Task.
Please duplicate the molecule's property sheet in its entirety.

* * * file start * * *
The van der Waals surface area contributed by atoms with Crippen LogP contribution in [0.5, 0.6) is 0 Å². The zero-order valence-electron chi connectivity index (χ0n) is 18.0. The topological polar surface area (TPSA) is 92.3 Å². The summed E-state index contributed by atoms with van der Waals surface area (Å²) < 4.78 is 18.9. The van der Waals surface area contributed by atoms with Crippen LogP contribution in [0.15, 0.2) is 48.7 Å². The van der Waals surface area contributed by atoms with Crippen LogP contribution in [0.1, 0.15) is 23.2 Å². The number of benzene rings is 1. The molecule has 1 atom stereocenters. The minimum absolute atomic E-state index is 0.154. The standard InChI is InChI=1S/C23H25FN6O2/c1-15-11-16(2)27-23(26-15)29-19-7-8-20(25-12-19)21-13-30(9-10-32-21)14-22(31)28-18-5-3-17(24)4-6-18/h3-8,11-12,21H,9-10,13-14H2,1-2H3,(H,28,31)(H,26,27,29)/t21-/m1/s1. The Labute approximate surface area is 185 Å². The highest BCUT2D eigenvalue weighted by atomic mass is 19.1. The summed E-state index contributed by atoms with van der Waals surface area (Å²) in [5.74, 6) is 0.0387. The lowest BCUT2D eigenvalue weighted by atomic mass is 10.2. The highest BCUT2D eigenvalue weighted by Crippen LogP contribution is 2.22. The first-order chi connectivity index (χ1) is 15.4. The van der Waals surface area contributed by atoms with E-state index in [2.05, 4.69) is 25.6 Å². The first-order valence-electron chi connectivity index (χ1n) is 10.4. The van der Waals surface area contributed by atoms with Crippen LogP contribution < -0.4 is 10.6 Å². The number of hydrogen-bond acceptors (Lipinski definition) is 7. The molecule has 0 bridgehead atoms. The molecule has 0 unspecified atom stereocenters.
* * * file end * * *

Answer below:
The van der Waals surface area contributed by atoms with Crippen LogP contribution in [0.5, 0.6) is 0 Å². The zero-order valence-electron chi connectivity index (χ0n) is 18.0. The topological polar surface area (TPSA) is 92.3 Å². The summed E-state index contributed by atoms with van der Waals surface area (Å²) < 4.78 is 18.9. The van der Waals surface area contributed by atoms with Crippen LogP contribution in [0.15, 0.2) is 48.7 Å². The van der Waals surface area contributed by atoms with Crippen LogP contribution in [0.1, 0.15) is 23.2 Å². The number of benzene rings is 1. The molecule has 1 atom stereocenters. The minimum absolute atomic E-state index is 0.154. The standard InChI is InChI=1S/C23H25FN6O2/c1-15-11-16(2)27-23(26-15)29-19-7-8-20(25-12-19)21-13-30(9-10-32-21)14-22(31)28-18-5-3-17(24)4-6-18/h3-8,11-12,21H,9-10,13-14H2,1-2H3,(H,28,31)(H,26,27,29)/t21-/m1/s1. The Labute approximate surface area is 185 Å². The highest BCUT2D eigenvalue weighted by atomic mass is 19.1. The summed E-state index contributed by atoms with van der Waals surface area (Å²) in [5.74, 6) is 0.0387. The lowest BCUT2D eigenvalue weighted by atomic mass is 10.2. The highest BCUT2D eigenvalue weighted by Crippen LogP contribution is 2.22. The first-order chi connectivity index (χ1) is 15.4. The van der Waals surface area contributed by atoms with E-state index in [2.05, 4.69) is 25.6 Å². The first-order valence-electron chi connectivity index (χ1n) is 10.4. The van der Waals surface area contributed by atoms with Crippen LogP contribution < -0.4 is 10.6 Å². The number of hydrogen-bond acceptors (Lipinski definition) is 7. The molecule has 0 bridgehead atoms. The molecule has 0 unspecified atom stereocenters.